Statutory Instrument (SI) 64 of 2016, which became effective in July last year, however, seeks to induce another shift in preference to locally-produced goods.
A baby of SI 64
Confederation of Zimbabwe Industries (CZI) vice president Mr Sifelani Jabangwe told The Sunday Mail Business last week that the return of yesteryear brands is a “culmination of lobbying” by industry for the country to cut the import of goods that can ordinarily be produced by local industries.
“So, some of the products that you see returning such as spuds are a result of lobbying by industry to promote local production and in essence, we are starting to see the fruits of SI 64.
“As you are aware, the Minister of Finance (Mr Patrick Chinamasa) has put in place measures to protect the milling industry; that is why you are seeing the return of brands such as Ngwerewere,” said Mr Jabangwe.
Because of difficulties in exporting products into the country, some companies such as ZimKings Trading – the manufacturers Boom washing powder – and Willowton Group of South Africa setting up local production units at a combined cost of US$90 million.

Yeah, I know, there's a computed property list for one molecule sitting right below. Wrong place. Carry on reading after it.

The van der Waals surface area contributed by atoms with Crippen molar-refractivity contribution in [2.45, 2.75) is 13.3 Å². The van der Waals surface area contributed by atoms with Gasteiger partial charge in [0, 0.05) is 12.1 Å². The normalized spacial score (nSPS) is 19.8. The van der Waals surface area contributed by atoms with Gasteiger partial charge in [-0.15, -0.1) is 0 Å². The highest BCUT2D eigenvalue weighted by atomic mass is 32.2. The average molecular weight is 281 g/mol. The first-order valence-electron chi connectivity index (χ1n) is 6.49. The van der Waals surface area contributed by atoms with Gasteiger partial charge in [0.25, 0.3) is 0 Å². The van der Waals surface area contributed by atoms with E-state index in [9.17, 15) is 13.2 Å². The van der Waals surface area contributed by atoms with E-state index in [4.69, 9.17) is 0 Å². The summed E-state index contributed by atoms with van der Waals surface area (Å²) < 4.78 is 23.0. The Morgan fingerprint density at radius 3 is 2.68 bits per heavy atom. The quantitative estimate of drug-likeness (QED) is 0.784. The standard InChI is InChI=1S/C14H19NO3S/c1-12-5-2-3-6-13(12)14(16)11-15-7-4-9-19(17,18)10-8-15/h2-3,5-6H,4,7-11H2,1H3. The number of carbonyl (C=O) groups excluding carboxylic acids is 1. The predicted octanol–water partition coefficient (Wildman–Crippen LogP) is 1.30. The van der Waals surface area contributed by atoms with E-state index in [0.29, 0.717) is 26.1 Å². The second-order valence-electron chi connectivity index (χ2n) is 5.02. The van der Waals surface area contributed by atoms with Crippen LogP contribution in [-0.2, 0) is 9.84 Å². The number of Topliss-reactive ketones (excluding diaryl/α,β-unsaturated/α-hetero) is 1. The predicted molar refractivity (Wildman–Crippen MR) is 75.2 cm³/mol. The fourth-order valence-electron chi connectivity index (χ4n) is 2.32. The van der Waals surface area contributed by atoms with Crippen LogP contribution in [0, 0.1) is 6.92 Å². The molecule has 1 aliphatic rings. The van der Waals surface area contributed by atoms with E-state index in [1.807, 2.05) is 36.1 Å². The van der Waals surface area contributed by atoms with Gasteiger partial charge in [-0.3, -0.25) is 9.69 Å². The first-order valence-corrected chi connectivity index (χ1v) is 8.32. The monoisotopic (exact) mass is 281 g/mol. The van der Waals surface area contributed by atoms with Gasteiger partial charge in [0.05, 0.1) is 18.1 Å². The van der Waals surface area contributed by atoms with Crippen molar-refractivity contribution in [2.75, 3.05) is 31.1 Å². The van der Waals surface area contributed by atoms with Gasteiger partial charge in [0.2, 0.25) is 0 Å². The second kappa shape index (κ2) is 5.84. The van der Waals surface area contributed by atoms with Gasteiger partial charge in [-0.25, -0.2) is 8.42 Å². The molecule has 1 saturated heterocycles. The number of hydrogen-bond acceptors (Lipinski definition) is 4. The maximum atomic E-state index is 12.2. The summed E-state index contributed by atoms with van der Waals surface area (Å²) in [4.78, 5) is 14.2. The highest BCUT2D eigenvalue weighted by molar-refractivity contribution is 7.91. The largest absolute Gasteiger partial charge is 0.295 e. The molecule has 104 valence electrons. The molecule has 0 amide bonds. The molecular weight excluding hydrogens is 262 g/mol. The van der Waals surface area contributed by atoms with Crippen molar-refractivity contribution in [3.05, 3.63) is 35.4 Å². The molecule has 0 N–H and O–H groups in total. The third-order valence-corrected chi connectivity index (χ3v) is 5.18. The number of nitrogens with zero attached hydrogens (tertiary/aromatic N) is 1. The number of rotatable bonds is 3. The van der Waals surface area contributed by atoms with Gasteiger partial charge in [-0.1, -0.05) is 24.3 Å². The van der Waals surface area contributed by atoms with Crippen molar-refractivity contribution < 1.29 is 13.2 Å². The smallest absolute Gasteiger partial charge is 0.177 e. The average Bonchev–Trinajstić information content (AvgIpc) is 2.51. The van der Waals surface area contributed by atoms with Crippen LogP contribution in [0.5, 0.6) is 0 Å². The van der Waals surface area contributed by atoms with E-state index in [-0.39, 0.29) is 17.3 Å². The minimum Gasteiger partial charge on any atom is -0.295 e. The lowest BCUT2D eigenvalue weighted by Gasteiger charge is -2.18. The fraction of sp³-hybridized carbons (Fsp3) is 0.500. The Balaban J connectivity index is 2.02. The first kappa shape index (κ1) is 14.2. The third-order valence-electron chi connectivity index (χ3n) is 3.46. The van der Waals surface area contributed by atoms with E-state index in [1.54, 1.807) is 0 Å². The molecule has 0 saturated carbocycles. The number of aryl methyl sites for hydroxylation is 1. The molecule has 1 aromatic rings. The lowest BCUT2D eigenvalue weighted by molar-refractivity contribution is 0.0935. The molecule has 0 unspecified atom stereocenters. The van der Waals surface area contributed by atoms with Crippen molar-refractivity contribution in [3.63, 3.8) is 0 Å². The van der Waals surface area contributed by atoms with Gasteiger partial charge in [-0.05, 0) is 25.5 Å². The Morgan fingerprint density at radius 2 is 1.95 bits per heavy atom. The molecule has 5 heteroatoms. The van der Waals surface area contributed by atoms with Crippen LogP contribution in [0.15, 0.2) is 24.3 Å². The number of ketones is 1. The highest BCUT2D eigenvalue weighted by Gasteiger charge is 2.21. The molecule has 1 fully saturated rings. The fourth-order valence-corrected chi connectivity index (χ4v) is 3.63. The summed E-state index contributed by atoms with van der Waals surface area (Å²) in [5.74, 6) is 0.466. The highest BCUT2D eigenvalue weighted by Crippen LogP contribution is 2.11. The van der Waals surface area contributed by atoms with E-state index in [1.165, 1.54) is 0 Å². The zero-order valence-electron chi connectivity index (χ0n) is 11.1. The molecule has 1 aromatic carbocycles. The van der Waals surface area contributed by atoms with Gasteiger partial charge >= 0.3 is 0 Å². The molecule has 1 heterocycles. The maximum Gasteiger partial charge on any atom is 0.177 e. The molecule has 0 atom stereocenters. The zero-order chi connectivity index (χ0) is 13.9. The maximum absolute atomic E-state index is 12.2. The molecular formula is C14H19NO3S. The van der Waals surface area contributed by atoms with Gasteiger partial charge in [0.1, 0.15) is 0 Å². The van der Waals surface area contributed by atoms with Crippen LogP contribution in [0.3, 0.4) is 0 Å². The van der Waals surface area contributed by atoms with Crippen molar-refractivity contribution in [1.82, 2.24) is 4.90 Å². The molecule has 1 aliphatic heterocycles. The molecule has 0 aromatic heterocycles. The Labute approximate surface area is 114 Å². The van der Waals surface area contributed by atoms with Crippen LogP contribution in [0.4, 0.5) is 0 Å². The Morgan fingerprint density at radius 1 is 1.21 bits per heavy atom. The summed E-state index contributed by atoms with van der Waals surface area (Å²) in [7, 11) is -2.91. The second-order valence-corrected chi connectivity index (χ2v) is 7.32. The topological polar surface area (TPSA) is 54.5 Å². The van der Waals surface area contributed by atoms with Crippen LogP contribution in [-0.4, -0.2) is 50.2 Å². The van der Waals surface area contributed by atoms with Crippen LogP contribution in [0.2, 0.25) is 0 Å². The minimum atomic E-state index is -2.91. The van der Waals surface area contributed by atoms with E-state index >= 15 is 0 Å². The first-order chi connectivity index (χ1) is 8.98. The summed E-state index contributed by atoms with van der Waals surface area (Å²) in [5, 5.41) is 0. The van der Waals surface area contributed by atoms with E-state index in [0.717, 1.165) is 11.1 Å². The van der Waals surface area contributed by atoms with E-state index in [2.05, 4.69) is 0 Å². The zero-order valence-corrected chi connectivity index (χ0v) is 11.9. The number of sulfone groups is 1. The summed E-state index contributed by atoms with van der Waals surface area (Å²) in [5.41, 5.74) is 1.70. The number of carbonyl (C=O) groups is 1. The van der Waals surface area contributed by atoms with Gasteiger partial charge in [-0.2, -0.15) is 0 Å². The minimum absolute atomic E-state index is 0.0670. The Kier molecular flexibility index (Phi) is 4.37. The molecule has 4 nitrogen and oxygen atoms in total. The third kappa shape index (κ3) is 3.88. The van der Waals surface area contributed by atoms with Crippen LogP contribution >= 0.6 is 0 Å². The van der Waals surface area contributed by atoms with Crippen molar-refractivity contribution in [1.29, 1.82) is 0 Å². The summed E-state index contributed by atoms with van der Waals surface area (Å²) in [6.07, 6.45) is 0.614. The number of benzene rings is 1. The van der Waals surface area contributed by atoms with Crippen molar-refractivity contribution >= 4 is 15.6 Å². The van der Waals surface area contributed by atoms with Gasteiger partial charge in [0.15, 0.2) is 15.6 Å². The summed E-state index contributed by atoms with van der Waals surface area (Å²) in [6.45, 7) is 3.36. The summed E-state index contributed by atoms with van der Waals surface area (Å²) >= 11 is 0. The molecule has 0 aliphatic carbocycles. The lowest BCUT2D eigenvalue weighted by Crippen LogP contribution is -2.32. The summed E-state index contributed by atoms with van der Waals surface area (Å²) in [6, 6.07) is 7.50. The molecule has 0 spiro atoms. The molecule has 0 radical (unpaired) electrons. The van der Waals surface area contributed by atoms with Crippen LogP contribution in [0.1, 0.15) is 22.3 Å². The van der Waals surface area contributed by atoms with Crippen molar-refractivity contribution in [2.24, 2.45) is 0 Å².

While the revival of Cairns, after the investment by Takura Capital, and Blue Ribbon Industries, which has since been lifted by the US$20 million investment by Tanzanian-based Bakhresa Group, has bred optimism in industry, there are questions on whether their reintroduced products will be able to win both the heart and wallet of the new generation consumer again.
A branding expert, Mr Jermaine Chapfiwa of Instant Solutions and Consultancy, said last week the return of premier brands was a great move by the manufacturers as the products still have “relevance based on our childhood memories”.
Mr Chapfiwa said in the 90’s, no one wished to buy any other brand of crisps apart from Willard’s potato crisps.
“Our children will also follow brands they know were trusted by their parents.
“It is easier to sell a brand that already has preconceived brand equity rather than running with a new concept that has unknown results in a volatile economy,” said Mr Chapfiwa.
He also noted that brand names such as Cashel Valley, Ngwerewere and Willards Spuds are already established brands with a good reputation, less risk profile and developmental costs than for manufacturers to introduce a new name.
Branding has become a top priority for management in the last two decades following the growing realisation that brands are one of the most valuable intangible assets for companies.
Exports say a satisfied customer is the best sales person for a given product since he or she will refer others.
Crucially, consumers always remember a brand from the first time and not the last time they saw it. Times and tastes have however changed.
Equally, the resurgent companies are struggling to fully retool their plants with state-of-the art equipment that guarantee quality and efficiencies.
As the window for local industry to enjoy unfettered and complete access to the local market is limited, the onus is on companies to get their act together before the floodgates are opened once again.